and all these give an old look to the building. In conservation discipline, dealing with such aspects are very important and delicate — respecting the structure as it was in its original form in terms of construction techniques whilst keeping in mind its antiquity and aesthetics.

Hence, for restoration, Taimur warns, "There is a fine line. If you cross that line, the building becomes absolutely new."

Anyone who has travelled quite a bit across Bangladesh must have seen — at least once or twice if not more — an old building which has been repainted with obnoxious, bright colours. That's quite a shame!

Even more shameful are entire demolitions of such buildings. Taimur understands the complexity of the whole dynamics that goes behind such activities in the old part of the capital. He mentions some of them: potential financial gains of property owners if they can get rid of an old building and have something in place of that which is commercially more prosperous, monetary incentives given to local leaders and 'muscle men' who are thus willing to back it up, and gaining popular support in the eyes of many locals when a new and large modern building replaces an old one as it may be perceived as a sign of positive development. 

Sometimes, attitudes and perceptions of locals towards their own heritage is a grey area; it is not a simple black-and-white matter.

The leading Dhaka heritage activist thus advocates for the necessity of working out compensation schemes for owners of heritage-designated properties, because this shall ultimately reduce the motivation behind the wish to get rid of such old buildings.

In order to protect Old Dhaka's edifices of antiquity, we need sustainable business models, plans, and schemes.

But all is not grim. For example, the heritage activist — who often petitions and appeals to the court on heritage-related concerns and unscrupulous activities — has found the judiciary body, generally speaking, to hold an overall positive attitude towards protecting Dhaka's heritages.   

On the other hand, one aspect of history and heritage, on which Bangladesh lags behind, is research.

Adnan M. S. Fakir, as the director of the Finding Bangladesh films, has experienced this first hand.

The documentary filmmaker said, "When researching for Bangladesher Harano Golpo (a.k.a Finding Bangladesh 2: Tales of the South), we wanted to make an exhaustive list of locations relevant to us and then find out folklores and mythologies related to the sites. But getting in-depth information proved to be very difficult.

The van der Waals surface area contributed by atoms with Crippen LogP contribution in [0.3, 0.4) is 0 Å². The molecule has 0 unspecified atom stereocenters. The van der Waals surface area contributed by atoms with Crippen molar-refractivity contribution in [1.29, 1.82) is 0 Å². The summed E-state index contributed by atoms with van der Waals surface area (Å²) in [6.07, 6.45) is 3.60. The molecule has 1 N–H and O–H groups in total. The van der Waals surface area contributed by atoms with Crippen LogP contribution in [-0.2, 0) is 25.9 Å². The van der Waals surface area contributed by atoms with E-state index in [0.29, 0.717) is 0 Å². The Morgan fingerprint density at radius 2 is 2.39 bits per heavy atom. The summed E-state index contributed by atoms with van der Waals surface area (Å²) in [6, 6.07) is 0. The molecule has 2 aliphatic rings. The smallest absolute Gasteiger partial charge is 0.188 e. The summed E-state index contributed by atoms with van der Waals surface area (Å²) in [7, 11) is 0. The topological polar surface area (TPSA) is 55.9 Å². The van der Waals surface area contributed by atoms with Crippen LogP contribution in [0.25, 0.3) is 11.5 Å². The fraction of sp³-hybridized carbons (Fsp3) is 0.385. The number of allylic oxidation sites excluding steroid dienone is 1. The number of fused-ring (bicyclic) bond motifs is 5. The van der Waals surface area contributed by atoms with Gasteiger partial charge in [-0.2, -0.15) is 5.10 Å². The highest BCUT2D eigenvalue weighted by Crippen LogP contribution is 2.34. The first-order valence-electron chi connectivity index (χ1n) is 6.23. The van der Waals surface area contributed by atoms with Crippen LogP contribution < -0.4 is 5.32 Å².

"Ideally, there should be an online repository of history for researchers and the general people, including a proper catalogue of heritage sites," he said.

The team of Finding Bangladesh deals with the youth, with initiatives such as the aforementioned competition. They also make campus visits for movie screenings, talks, and workshops.

"We need to make history appealing to young people. In schools, history is often considered to be a 'dry' subject. Even if you see those signboards that demarcate heritage sites, the information on many of those boards are not very detailed or not written in an interesting way so that people can connect or relate to," Fakir remarked. "The challenge should be to present history and heritage in a fun and interesting manner."

Hence, for example, Finding Bangladesh 2 (which you can watch on Vimeo) uses a lot of animation work for storytelling.

Initiatives by Finding Bangladesh give us hope of making progress in creating awareness.

The wide array of crafts, too, requires attention; they comprise of a huge part of our heritage. In this sphere, National Crafts Council of Bangladesh (NCCB) has taken a number of praise-worthy initiatives and endeavours, such as appealing to World Crafts Council (WCC) to award Sonargaon — the weaving centre of the age-old Jamdani — the label of a 'Craft City,' which was a success.

Chandra Shekhar Shaha, designer and researcher — and an executive member of NCCB — said that such endeavours require multi-faceted support.

"It is not possible for one individual or even one single entity to undertake projects which would help revive or promote crafts," he said.

He exemplified by mentioning that the WCC Craft City campaign was made successful not singlehandedly by NCCB, but also with the collaboration of various sectors and organisations, such as Bengal Foundation, a number of fashion houses, etc. — and most importantly, the relentless efforts of the weavers themselves.

The veteran designer believes that awareness and interest towards heritage crafts and textiles are still low, with mindless innovations and short-termism making matters worse.

"If you want to make people truly understand and get their attention in something, you have to properly present it first," Shaha continued. "Bangladesh has such a rich history of textiles; crafts which are our legacies. Do we have a textile museum, though? No!"  

In the 50 years of Bangladesh's existence, when it comes to the broad spectrum of heritage, much has been lost, a lot is under threat, some initiatives have been taken, and some legacies have been protected or revived to an extent. These comprise of a mixed bag that hints towards our attitude regarding heritage: 'the good, the bad, and the ugly,' as the movie title goes!

What will the next 50 years bring?

Shaha looks forward to it. He concludes, "There is no point in playing the blame game. Let's say for the sake of argument, that in the past 50 years, there were only five initiatives taken to preserve and promote heritage. Now, in the next 50 years, can we aim to have, say, at least 10 good initiatives?"


Photo courtesy: Finding Bangladesh